2 WHAT DOES Wi-Fi STANDS FOR? Wi-Fi Stands For Wireless Fidelity.Wi-Fi is a brand originally licensed by the Wi-Fi Alliance to describe the underlying technology of wireless local area networks (WLAN) based on the IEEE specifications.
3 HISTORY OF Wi-FiThe precursor to Wi-Fi was invented in 1991 by NCR Corporation/AT&T in Nieuwegein, the Netherlands .It was initially intended for cashier systems.The first wireless products were brought on the market under the name WaveLAN with speeds of 1 Mbit/s to 2 Mbit/s .
4 How it works??The typical Wi-Fi setup contains one or more Access Points (APs) and one or more clients.An AP broadcasts its SSID (Service Set Identifier) via packets that are called BEACONS, which are broadcast every 100 msThe beacons are transmitted at 1 Mbit/s, and are of relatively short duration and therefore do not have a significant influence on performance.
5 Based on the settings (e. g Based on the settings (e.g. the SSID), the client may decide whether to connect to an AP.Say two APs of the same SSID are in range of the client, the firmware may decide based on signal strength to which of the two APs it will connect.
6 CHANNELSWi-Fi uses the spectrum near 2.4 GHz, which is standardized, Except for a, which operates at 5 GHz.
7 Examples of Wi-Fi Devices Wireless Access Point (WAP)Wireless RoutersWireless Ethernet BridgeRange Extender
8 Wireless Access Point (WAP) A wireless access point (AP) connects a group of wireless stations to an adjacent wired local area network (LAN).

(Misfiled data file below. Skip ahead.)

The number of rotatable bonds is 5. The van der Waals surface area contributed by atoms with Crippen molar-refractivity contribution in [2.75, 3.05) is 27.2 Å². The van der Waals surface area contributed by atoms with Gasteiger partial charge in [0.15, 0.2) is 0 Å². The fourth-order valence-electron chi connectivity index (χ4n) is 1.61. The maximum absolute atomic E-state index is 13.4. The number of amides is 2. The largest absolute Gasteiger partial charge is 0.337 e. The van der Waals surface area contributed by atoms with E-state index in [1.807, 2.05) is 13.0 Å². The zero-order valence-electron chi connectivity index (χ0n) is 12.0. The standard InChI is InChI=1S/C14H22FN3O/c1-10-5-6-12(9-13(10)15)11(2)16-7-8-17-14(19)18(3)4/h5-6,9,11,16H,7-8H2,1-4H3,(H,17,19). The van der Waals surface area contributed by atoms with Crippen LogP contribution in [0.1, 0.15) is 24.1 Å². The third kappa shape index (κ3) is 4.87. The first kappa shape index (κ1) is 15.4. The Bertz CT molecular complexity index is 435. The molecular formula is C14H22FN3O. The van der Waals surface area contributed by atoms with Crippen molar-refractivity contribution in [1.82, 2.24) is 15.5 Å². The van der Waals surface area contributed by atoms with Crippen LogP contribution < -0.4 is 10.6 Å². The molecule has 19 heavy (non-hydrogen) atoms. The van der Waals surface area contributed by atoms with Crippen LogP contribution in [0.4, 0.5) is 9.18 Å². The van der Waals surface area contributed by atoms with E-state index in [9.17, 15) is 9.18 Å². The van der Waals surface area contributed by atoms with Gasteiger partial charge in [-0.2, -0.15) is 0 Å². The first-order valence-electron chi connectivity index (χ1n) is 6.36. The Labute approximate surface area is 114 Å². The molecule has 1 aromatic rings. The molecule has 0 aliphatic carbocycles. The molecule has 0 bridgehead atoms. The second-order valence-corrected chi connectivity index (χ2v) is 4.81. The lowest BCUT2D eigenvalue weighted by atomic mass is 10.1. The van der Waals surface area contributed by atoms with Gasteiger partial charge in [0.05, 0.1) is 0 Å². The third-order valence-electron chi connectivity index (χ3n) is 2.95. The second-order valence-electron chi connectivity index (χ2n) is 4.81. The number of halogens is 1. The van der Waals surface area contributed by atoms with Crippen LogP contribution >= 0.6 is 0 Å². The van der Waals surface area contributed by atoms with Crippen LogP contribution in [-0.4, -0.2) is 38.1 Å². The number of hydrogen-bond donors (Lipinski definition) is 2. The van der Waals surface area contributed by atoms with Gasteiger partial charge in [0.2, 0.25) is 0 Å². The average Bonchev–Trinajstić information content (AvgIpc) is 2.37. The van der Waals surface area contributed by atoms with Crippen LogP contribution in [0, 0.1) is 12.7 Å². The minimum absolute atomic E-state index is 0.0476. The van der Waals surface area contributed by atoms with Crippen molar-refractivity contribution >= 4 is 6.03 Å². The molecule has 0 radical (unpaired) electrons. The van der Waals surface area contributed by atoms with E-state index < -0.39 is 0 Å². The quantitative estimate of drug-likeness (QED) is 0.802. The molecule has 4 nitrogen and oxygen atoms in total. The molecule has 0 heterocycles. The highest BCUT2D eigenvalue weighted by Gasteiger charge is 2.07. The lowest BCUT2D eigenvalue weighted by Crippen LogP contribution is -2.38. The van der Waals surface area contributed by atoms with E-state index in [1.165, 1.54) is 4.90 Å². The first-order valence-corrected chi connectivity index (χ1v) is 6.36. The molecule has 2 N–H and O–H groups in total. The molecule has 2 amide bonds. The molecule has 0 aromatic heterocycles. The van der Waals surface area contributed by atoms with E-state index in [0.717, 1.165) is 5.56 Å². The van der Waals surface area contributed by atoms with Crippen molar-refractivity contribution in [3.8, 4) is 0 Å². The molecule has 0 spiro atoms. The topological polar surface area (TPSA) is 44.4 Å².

9 Wireless RoutersA wireless router connects a group of Wi-Fi-enabled devices to an adjacent wired network (such as a cable modem or DSL modem).A wireless router is a wireless access point combined with an ethernet hub.
10 Wireless Ethernet Bridge Range Extender A wireless ethernet bridge connects two separate networksRange ExtenderA wireless range extender can increase the range of an existing wireless network by being strategically placed in locations where the wireless router or access point signal is degraded or out of range.
11 Advantages of Wi-FiAllows LANs to be deployed without cabling, typically reducing the costs of network deployment and expansion.Wi-Fi networks support roaming, in which a mobile client station such as a laptop computer can move from one access point to another as the user moves around a building or area.
12 Wi-Fi is a global set of standards Wi-Fi is a global set of standards. Unlike cellular carriers, the same Wi-Fi client works in different countries around the world.Widely available in more than 250,000 public hot spots and millions of homes and corporate and university campuses worldwide
13 Disadvantages of Wi-Fi Spectrum assignments and operational limitations are not consistent worldwidePower consumption is fairly high compared to some other standards, making battery life and heat a concern
14 Wi-Fi networks have limited range Wi-Fi networks have limited range. Range also varies with frequency band, as WiFi is no exception to the physics of radio wave propagation.WiFi networks can be monitored and used to read and copy data (including personal information) transmitted over the network when no encryption such as VPN is used
15 CONCLUSIONDespite of some disadvantages Wi-Fi is driving into the future of networking.It is also common for people to unintentionally use others' Wi-Fi networks without explicit authorization. Operating systems such as Windows XP and Mac OS X automatically connect to an available wireless network, depending on the network configuration.It’s a technology we cannot live without.